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6 changes coming for federal managers

May. 2, 2014 - 02:08PM   |  
By LEXY KESSLER Aronson LLC   |   Comments
Lexy Kessler Courtesy photo
Lexy Kessler Courtesy photo (Lisa Helfert)

In April, Aronson LLC released a whitepaper that told federal contractors they had to “rethink everything,” we believe that advice applies to federal managers as well.

The enormous changes in the government contracting marketplace are undoubtedly the result of the multiple pressures on federal managers to do more with less. Many of these pressures are already evident, and their impact on federal managers will steadily expand well into the next decade.

Federal managers have never before faced so many significant changes at once. Flat-to-down appropriations, dramatically increased congressional and executive oversight, acquisition reforms mean higher costs of doing business with the government and lower profits for contractors, expanded compliance efforts, and what we expect will be a wave of mergers and acquisitions.

These pressures will likely rebound back to federal managers in the form of prolonged acquisition cycles, lower contractor capabilities resulting from lowest price, technically acceptable criteria, compounded with more uncertainty in program costs, timelines and performance goal achievement. As a result, federal managers must rethink both what they’re doing and how they’re doing it if they are going to successfully deliver programs that achieve program goals and performance objectives.

Aronson has identified six reasons why “rethink everything” will be as important a mantra for federal managers as it will be for contractors.

The first is the federal budget. The deficit is projected to reemerge as an economic issue at the end of this decade. That will put even more pressure on appropriations and increase the scrutiny on how money is spent after Congress and the president have approved the legislation.

The pressure on spending will be intense long before the end of the decade, though. Each department and agency will increasingly be asked to defend its investment priorities, and congressional budget politics make individual annual appropriations even less likely. As we have seen, continuing resolutions negatively affect everything from the ability of agencies to shift priorities to limiting programs’ abilities to achieve performance goals to the legality of creating new programs.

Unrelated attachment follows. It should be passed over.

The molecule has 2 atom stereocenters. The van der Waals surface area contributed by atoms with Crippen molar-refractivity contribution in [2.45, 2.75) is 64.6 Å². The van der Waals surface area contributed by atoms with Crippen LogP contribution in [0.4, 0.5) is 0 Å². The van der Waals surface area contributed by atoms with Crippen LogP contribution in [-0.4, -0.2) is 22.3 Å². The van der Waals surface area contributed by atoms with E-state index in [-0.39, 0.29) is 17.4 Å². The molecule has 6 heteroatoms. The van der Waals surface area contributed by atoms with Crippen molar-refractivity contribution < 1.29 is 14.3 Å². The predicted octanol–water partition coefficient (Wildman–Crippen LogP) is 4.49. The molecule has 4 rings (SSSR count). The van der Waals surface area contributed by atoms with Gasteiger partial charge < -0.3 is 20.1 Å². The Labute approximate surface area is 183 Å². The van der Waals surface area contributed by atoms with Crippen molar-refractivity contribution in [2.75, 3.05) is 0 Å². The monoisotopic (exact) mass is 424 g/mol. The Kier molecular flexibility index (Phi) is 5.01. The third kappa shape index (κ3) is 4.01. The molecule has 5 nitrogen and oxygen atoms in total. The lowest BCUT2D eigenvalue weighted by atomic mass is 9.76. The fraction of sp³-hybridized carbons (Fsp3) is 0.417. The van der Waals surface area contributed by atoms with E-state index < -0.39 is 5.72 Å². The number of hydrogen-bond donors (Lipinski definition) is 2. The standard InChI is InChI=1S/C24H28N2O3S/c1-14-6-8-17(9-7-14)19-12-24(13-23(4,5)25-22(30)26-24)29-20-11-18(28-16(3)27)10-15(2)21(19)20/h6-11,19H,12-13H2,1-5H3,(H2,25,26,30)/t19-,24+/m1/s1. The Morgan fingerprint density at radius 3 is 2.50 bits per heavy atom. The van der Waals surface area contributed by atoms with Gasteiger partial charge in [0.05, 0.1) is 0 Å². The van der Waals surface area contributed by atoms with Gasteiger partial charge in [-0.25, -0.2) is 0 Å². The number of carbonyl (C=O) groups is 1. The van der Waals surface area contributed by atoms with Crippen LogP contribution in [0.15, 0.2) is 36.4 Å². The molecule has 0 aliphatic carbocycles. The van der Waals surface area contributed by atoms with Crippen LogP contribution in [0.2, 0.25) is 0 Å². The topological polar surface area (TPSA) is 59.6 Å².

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Second, General Services Administration’s mandate to increase its market share will place pressure on managers. Not only will this change increase the complexity of acquisition planning by adding another level of involvement, it also means that each agency and department will face more pressure to use GSA and, therefore, have less control over what it buys, potentially resulting in lower schedule prices which may also mean fewer bidders and less choice.

Third, as contractors review the market and make strategic decisions about their future, federal managers will also find a dramatically changed landscape. The next few years will be the start of one of the most volatile periods in the federal contractor community as the shrinking market forces contractors to consider mergers, acquisitions, and even market exits that may not have previously been considered.

Fourth, compliance and oversight will also be increasingly important over the next decade. Appropriations will not increase fast (or possibly at all) as they have over the past two decades. How well dollars are spent becomes managerially and politically more salient. Departments and agencies will be forced to give more scrutiny to contractor compliance or face additional scrutiny themselves.

The fifth is the challenge of protecting sensitive data. Although this has become one of the hottest priorities in government contracting, breaches and attacks will continue to be big news and, therefore, a responsibility that if managers ignore will be at their own peril.

Sixth, federal managers will face the same serious problems with talent recruitment and continuity that contractors are facing as the millennial generation moves fully into the workforce and demonstrates preference for positions in the private sector.

In summary, federal managers will simply have no choice: The priorities and business practices of the past no longer make sense in this overwhelmingly new environment. “Rethink everything” must be as much an imperative for federal managers as it is for federal contractors.■

Lexy Kessler is the lead partner of the Government Contract Services Group at Aronson LLC.

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